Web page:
If you live in the city, you might feel like gardening is out of reach. Don’t be discouraged! Urban gardening is on the rise and has many benefits for individuals and the community.
Urban agriculture is a great way to bring nature to areas that often feel barren and lifeless, such as rooftops, empty lots, or even apartment balconies. But before you start your own urban garden, there are a some benefits and challenges you should consider.
Here are just a few of the benefits of urban gardening:
- Building community – Gardening can bring volunteers together to beautify the neighborhood. Community gardens are not exclusively urban, but they can thrive in the city. These gardens might include a therapeutic garden for the elderly and those who need some gentle exercise and outdoor time. An urban garden can be set up in a schoolyard or a local park and worked by neighborhood volunteers. People love to stop and smell the roses, even if they don’t take part in the work of gardening. Gardens create opportunities for cross-generational bonds and allow neighbors to get to know one another.
- Improving property – Gardens are an excellent way to clean up the neighborhood. A beautiful garden lot is beautiful, whether it’s a community garden or created on your lawn. It “provides a refuge from urban decay” that is too often prevalent in the city. The increased neighborly activity can help bring down crime rates and improve property values, too.
- Providing access to food – Urban areas are notorious “food deserts” – pockets of town where it’s hard to find quality groceries, often in the poorer parts of town. People in food deserts can rely on fast food or convenience stores for their daily shopping. Adding an urban garden to your neighborhood or even to your own front stoop can provide fresh, wholesome fruits and vegetables.
- Health benefits – Living in the city may mean more access to restaurants, education, businesses, and other people, but it also comes with a disconnection from nature. Plants do wonders to help to offset some of the air and water pollution and heat buildup in the city. Doing the work of gardening can reduce stress and increase physical activity, too.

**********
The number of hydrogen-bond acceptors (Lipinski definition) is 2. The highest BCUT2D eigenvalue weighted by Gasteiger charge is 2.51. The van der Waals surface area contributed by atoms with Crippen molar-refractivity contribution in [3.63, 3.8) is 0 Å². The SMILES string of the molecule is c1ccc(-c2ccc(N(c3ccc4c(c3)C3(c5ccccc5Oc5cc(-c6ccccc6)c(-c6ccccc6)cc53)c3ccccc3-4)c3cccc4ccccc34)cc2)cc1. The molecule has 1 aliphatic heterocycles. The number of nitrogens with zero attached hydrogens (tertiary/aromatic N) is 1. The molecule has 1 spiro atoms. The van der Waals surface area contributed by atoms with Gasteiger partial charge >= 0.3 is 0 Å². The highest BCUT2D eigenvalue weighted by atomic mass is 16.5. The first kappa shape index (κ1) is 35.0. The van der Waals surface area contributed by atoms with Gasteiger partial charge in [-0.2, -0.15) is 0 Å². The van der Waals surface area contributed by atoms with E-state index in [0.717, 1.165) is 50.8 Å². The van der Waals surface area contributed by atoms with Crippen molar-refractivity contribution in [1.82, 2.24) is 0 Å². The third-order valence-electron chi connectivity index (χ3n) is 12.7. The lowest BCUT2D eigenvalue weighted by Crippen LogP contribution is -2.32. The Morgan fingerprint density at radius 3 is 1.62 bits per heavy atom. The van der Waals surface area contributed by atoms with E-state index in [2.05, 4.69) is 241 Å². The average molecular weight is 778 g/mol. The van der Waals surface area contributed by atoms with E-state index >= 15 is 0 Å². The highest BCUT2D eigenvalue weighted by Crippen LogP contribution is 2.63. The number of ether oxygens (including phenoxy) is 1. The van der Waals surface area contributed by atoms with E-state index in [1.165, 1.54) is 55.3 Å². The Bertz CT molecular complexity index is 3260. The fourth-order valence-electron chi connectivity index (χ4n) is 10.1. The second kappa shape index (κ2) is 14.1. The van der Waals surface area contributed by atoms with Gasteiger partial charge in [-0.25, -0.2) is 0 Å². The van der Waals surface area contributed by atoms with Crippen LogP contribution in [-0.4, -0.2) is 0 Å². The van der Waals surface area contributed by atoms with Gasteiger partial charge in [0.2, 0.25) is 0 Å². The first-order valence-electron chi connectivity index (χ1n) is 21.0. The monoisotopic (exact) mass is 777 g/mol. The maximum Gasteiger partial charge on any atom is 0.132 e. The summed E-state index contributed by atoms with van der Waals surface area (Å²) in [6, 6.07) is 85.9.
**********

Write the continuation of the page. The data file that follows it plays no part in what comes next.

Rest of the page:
Of course, urban gardening comes with plenty of challenges, too.
Challenges of urban gardening
- Space – Finding a place to garden might be hard if you’re in an urban setting and you don’t have a friendly community garden already started. If you’re ambitious, you could start your own! Or, you might decide to have a container garden on a rooftop or patio or even an indoor garden to meet your gardening needs. Another option is to look for plot gardens that may be available to rent in your area. These will have allocated land or raised bed plots that are leased out to urban gardeners.
- Pollution – You may have to make some important decisions if your soil is contaminated with heavy metals like lead or arsenic. It’s important to get your soil tested before growing anything edible, especially if you live in an urban setting. You may decide to grow in containers or raised beds, or you may go forward with working the soil with precautions in place. Much of the danger from contaminated soil comes from breathing or accidentally ingesting the soil by putting your fingers in your mouth. If you do find out your soil is contaminated, there are precautions you can take, like wearing a bandana and gloves. The good news is, certain plants can help to remediate toxic soil, particularly sunflowers!
- Heat – All of that concrete and asphalt can get pretty hot! Plants may help bring the average temperature of the city down, but it takes a lot of them to do that. Urban plants may get scalded leaves or wilt in the summer heat. Your urban garden may need extra water and even shade to keep the plants healthy and thriving.
Don’t give up on gardening if you live in the city! Bringing a bit of green to a metropolitan landscape can completely change the neighborhood or just your front stoop. Urban gardening can be uniquely rewarding and bring a bit of much-needed fresh air into your life.
Written by Teresa Chandler